So we have to learn and teach again and again the same alphabet A-Z of sea safetyness, from sailing generation to new and upcoming sailing generation... and sadly we have to accept, that the same mistakes are done again and again.

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Some people seem to regard safety measures as an insult to their competency and an intrusion on their personal rights by the nanny state. What they fail to recognise is that

 

Good point.... would be interesting to have some scientifically studies about this psychologically aspect.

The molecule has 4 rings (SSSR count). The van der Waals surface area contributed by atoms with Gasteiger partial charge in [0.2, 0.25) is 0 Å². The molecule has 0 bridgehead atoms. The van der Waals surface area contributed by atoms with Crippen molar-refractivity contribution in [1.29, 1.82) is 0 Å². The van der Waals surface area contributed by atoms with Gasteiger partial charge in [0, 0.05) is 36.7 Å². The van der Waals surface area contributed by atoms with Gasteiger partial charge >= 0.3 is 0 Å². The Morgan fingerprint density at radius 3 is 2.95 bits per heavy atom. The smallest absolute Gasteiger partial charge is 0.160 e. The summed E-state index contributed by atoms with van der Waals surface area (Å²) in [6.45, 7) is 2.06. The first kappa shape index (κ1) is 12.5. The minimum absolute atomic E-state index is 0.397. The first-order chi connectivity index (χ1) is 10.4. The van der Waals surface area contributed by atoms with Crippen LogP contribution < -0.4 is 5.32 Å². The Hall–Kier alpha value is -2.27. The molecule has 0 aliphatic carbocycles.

Indeed I have heard people saying, related to accidents: for this we have doctors. So its a kind of delegation of responsability to others to feel not guilty.

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Just to be clear my comment was a response to Skip JayR's question 'I'd wish that such MOB devices have a "stop button" for the autopilot via short range radio signal to turn the sailing boat into the wind and stop it. Does it exist ?'. I was not speaking to the Oman Air MOB / sad loss of life situation.

 

http://www.nke-marine-electronics.com/nke-instruments/remote-control/gyropilot-remote-control-transmitter/